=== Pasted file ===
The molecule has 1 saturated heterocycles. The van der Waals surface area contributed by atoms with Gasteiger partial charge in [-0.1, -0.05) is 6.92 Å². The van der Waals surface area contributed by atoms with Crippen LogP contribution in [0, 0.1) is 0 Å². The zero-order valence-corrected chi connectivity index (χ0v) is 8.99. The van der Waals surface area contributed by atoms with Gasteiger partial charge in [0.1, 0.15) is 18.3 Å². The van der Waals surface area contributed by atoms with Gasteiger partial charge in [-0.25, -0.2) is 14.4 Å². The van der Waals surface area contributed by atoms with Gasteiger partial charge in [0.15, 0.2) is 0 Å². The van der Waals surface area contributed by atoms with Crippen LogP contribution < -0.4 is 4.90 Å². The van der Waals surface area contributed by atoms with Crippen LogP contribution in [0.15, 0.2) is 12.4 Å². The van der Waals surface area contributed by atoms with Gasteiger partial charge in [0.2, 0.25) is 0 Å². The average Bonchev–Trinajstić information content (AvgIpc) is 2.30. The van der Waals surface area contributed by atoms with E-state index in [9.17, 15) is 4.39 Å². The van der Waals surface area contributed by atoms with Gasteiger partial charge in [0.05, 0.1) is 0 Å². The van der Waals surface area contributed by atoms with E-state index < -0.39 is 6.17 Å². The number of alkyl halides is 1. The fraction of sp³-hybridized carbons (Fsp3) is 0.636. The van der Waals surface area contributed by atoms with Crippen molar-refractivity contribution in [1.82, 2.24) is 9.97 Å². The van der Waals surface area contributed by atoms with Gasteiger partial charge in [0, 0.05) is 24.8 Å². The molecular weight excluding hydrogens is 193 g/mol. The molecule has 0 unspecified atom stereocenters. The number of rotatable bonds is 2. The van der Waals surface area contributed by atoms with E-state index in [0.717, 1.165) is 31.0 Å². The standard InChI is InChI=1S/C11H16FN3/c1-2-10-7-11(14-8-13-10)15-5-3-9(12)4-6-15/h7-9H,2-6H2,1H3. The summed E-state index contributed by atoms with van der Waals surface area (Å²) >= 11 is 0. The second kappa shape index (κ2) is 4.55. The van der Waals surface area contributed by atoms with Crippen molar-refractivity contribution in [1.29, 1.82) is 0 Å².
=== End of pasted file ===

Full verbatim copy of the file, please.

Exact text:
The molecule has 1 saturated heterocycles. The van der Waals surface area contributed by atoms with Gasteiger partial charge in [-0.1, -0.05) is 6.92 Å². The van der Waals surface area contributed by atoms with Crippen LogP contribution in [0, 0.1) is 0 Å². The zero-order valence-corrected chi connectivity index (χ0v) is 8.99. The van der Waals surface area contributed by atoms with Gasteiger partial charge in [0.1, 0.15) is 18.3 Å². The van der Waals surface area contributed by atoms with Gasteiger partial charge in [-0.25, -0.2) is 14.4 Å². The van der Waals surface area contributed by atoms with Gasteiger partial charge in [0.15, 0.2) is 0 Å². The van der Waals surface area contributed by atoms with Crippen LogP contribution < -0.4 is 4.90 Å². The van der Waals surface area contributed by atoms with Crippen LogP contribution in [0.15, 0.2) is 12.4 Å². The van der Waals surface area contributed by atoms with Gasteiger partial charge in [0.2, 0.25) is 0 Å². The average Bonchev–Trinajstić information content (AvgIpc) is 2.30. The van der Waals surface area contributed by atoms with E-state index in [9.17, 15) is 4.39 Å². The van der Waals surface area contributed by atoms with Gasteiger partial charge in [0.05, 0.1) is 0 Å². The van der Waals surface area contributed by atoms with E-state index < -0.39 is 6.17 Å². The number of alkyl halides is 1. The fraction of sp³-hybridized carbons (Fsp3) is 0.636. The van der Waals surface area contributed by atoms with Crippen molar-refractivity contribution in [1.82, 2.24) is 9.97 Å². The van der Waals surface area contributed by atoms with Gasteiger partial charge in [0, 0.05) is 24.8 Å². The molecular weight excluding hydrogens is 193 g/mol. The molecule has 0 unspecified atom stereocenters. The number of rotatable bonds is 2. The van der Waals surface area contributed by atoms with E-state index in [0.717, 1.165) is 31.0 Å². The standard InChI is InChI=1S/C11H16FN3/c1-2-10-7-11(14-8-13-10)15-5-3-9(12)4-6-15/h7-9H,2-6H2,1H3. The summed E-state index contributed by atoms with van der Waals surface area (Å²) >= 11 is 0. The second kappa shape index (κ2) is 4.55. The van der Waals surface area contributed by atoms with Crippen molar-refractivity contribution in [1.29, 1.82) is 0 Å².